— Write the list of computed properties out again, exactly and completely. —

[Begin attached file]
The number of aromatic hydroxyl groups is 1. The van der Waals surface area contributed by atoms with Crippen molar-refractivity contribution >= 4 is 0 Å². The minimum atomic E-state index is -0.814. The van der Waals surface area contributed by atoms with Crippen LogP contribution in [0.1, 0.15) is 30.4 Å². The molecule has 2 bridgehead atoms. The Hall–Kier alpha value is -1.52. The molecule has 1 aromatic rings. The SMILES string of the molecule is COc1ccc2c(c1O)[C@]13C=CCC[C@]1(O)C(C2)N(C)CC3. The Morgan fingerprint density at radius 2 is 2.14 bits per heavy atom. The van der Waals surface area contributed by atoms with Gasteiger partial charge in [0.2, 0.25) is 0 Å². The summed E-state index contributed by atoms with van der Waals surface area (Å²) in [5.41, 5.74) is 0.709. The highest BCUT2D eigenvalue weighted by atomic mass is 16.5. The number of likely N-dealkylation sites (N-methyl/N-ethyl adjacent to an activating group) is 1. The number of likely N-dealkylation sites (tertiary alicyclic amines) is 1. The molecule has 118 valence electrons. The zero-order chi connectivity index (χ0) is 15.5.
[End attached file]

The number of aromatic hydroxyl groups is 1. The van der Waals surface area contributed by atoms with Crippen molar-refractivity contribution >= 4 is 0 Å². The minimum atomic E-state index is -0.814. The van der Waals surface area contributed by atoms with Crippen LogP contribution in [0.1, 0.15) is 30.4 Å². The molecule has 2 bridgehead atoms. The Hall–Kier alpha value is -1.52. The molecule has 1 aromatic rings. The SMILES string of the molecule is COc1ccc2c(c1O)[C@]13C=CCC[C@]1(O)C(C2)N(C)CC3. The Morgan fingerprint density at radius 2 is 2.14 bits per heavy atom. The van der Waals surface area contributed by atoms with Gasteiger partial charge in [0.2, 0.25) is 0 Å². The summed E-state index contributed by atoms with van der Waals surface area (Å²) in [5.41, 5.74) is 0.709. The highest BCUT2D eigenvalue weighted by atomic mass is 16.5. The number of likely N-dealkylation sites (N-methyl/N-ethyl adjacent to an activating group) is 1. The number of likely N-dealkylation sites (tertiary alicyclic amines) is 1. The molecule has 118 valence electrons. The zero-order chi connectivity index (χ0) is 15.5.